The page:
ill the real Fleetwood Mac please stand up?
In 1975, it did.
Throughout its career, Fleetwood Mac would sport eleven different lineups (and counting). Bass guitarist John McVie and drummer Mick Fleetwood were the only constants, and provided the rhythms that supported the various permutations of the band through four decades. The first incarnations rotated around guitarist and leader Peter Green, an amazingly fluid player who was haunted by his own success. After penning a few hits for the group, including "Albatross" and "Oh Well," he retired from the music business, shunning both his reputation and his wealth. In his place, Fleetwood Mac played host to a series of additional front persons, including Christine McVie (then the wife of John McVie) and longtime songwriter/vocalist/keyboardist for the band, Jeremy Spencer, Danny Kerwin, Bob Welch, and others until, in 1975, Lindsey Buckingham and his girlfriend, Stevie Nicks, were invited into the fold.
The 1975 album Fleetwood Mac was a remarkable success, both commercially and artistically, leaving the record company clamoring for more. While it slowly ascended to #1, the bandmembers were bombarded by the media, becoming superstars to a nation but alienated from one another. Meanwhile, their next album took ages to complete. Amid personal strife, including the breakup of both couples, horrendous studio difficulties, and numerous distractions caused by their sudden high profile, the five bandmembers found it next to impossible to nail down a final product. All the while, the public waited and waded through a sea of rumors while anticipating the record's release. By the time it came out, Rumours was guaranteed to be huge. Still, it transcended even the most optimistic expectations when it took control of the album chart's #1 position in May 1977 and remained there for the rest of the year, garnering a total of thirty-one weeks at the top position. For its problems as much as for its music, Fleetwood Mac was a band that everyone could relate to.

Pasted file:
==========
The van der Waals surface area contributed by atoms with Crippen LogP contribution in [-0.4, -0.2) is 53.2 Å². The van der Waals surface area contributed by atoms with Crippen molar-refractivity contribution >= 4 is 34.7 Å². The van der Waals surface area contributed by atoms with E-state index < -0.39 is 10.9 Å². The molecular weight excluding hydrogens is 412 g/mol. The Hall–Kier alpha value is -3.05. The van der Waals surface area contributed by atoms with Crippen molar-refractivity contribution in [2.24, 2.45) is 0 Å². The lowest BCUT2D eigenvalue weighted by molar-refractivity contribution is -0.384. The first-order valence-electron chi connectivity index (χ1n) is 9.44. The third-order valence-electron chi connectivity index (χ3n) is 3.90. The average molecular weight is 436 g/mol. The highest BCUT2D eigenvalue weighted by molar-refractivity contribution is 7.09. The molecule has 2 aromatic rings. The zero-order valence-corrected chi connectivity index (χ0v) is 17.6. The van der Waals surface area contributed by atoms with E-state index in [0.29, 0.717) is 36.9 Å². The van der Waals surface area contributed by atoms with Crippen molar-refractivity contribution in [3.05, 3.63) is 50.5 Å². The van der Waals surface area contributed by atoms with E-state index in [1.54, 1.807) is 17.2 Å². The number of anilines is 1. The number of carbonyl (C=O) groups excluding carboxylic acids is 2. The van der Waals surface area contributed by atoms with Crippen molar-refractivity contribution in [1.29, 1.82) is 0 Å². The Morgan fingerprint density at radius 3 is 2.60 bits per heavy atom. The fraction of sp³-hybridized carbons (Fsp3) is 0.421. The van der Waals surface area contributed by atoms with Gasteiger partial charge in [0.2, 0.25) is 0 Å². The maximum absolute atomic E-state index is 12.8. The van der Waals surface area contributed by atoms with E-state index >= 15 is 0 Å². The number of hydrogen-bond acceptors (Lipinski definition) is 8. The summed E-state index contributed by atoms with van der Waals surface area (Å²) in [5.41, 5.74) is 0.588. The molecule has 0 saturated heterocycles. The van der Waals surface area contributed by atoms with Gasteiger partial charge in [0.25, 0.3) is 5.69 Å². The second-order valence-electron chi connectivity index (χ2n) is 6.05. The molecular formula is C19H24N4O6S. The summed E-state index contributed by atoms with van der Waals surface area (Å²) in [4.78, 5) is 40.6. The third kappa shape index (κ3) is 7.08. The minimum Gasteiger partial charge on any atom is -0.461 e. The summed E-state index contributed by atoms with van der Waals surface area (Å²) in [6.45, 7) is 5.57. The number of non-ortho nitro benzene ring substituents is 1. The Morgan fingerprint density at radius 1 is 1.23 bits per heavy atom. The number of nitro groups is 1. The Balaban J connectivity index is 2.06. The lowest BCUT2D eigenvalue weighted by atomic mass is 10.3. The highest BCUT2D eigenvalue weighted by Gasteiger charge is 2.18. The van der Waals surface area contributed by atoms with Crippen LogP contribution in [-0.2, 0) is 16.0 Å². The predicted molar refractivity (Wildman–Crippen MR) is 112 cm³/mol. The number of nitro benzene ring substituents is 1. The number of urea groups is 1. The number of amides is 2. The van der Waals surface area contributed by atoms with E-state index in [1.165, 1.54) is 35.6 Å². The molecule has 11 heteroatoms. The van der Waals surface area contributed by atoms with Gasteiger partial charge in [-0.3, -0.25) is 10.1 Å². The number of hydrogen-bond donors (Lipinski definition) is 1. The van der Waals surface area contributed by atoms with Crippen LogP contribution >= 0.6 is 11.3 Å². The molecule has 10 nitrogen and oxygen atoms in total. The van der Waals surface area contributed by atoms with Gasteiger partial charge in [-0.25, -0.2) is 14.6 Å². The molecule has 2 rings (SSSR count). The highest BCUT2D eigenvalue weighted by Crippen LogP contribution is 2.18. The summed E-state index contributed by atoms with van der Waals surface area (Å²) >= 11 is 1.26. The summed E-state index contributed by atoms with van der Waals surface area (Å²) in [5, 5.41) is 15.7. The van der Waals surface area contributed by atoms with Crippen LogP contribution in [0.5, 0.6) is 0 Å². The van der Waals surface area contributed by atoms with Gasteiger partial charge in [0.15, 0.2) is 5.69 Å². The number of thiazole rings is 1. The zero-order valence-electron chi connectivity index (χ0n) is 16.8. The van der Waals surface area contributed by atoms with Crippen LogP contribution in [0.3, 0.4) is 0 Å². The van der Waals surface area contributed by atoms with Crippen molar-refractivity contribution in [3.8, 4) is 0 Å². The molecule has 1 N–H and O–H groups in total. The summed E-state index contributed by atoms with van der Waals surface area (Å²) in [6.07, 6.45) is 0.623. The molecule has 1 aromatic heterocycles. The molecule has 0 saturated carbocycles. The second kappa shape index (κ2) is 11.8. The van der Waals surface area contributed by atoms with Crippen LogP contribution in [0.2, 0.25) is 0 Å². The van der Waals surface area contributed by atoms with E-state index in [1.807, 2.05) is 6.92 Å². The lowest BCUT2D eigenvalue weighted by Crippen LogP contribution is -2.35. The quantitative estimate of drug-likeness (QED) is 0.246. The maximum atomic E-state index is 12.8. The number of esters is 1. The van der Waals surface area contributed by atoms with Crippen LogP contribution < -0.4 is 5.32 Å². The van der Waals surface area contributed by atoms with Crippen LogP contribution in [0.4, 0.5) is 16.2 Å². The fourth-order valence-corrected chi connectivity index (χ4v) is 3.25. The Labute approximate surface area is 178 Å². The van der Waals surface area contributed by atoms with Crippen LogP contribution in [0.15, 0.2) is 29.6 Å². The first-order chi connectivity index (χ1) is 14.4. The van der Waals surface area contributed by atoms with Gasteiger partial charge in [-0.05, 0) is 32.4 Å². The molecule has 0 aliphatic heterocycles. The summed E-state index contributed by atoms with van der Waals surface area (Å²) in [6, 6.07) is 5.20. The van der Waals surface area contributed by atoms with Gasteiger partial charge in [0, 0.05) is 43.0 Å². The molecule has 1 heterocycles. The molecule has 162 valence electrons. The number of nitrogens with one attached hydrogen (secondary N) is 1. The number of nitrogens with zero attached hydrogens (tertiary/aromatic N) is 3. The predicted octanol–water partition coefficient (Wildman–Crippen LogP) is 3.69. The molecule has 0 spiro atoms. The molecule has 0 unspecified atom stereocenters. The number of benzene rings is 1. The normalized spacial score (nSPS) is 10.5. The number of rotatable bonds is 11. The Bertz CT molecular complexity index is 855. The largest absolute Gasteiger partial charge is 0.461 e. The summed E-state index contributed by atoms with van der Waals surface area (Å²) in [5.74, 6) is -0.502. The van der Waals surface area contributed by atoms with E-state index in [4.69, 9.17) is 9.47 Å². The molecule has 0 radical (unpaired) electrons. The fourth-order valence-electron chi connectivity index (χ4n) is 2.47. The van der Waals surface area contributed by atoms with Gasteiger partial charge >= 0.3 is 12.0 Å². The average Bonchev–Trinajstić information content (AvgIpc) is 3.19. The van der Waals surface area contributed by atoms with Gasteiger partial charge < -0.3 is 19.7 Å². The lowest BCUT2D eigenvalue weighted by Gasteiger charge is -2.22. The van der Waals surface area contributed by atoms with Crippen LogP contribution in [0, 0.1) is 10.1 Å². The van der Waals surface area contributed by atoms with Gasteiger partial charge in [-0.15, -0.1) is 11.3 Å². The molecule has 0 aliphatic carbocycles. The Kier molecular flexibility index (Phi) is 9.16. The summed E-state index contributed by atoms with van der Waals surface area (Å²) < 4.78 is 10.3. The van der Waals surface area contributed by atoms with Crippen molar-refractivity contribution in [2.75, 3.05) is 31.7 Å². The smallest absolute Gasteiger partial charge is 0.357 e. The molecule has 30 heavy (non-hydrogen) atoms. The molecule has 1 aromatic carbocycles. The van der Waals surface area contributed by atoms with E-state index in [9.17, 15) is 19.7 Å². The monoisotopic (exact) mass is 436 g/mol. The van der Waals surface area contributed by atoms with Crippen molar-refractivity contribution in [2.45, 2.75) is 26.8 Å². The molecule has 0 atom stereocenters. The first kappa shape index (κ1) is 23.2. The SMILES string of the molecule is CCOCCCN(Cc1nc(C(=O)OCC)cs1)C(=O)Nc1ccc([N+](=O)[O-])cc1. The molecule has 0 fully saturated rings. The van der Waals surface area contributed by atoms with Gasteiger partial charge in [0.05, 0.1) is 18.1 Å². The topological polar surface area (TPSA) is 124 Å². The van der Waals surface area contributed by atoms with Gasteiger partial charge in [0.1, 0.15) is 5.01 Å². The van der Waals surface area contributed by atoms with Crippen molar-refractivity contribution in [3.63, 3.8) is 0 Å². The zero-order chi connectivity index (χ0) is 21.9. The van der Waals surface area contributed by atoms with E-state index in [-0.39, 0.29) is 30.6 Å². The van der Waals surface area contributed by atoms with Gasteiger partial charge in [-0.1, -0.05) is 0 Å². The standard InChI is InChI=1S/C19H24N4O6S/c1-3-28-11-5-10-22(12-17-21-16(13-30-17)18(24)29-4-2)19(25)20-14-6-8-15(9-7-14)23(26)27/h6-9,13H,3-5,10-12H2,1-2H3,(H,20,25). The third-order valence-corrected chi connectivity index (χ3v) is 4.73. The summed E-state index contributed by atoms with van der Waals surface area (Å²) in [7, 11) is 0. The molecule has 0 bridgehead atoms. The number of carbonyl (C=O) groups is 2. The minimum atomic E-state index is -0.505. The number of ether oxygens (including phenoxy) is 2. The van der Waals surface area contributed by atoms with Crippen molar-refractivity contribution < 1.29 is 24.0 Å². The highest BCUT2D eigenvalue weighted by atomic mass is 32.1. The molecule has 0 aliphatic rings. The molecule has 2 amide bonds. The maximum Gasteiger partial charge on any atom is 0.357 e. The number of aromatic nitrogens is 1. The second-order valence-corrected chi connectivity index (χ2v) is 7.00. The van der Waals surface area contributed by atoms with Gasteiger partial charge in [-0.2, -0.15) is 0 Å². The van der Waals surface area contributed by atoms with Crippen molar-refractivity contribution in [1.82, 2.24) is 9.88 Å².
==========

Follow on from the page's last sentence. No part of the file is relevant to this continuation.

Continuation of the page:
"Over My Head" was the first single issued by the three-men, two-women lineup. Looking back from today's perspective, it stands out among their other singles simply because it isn't hindered by their personal problems. It is also unhampered by Buckingham's overwrought constructivism (unlike the album Tusk) and Nicks's good-witch, bad-witch antics ("Sisters of the Moon," "Gold Dust Woman," etc.). Christine McVie's songwriting is as smooth as her voice, and "Over My Head" bubbles along with a realistic optimism and a rhythmic lilt that resembles flowing water.
- Thomas Ryan, American Hit Radio, Prima Entertainment, 1996.
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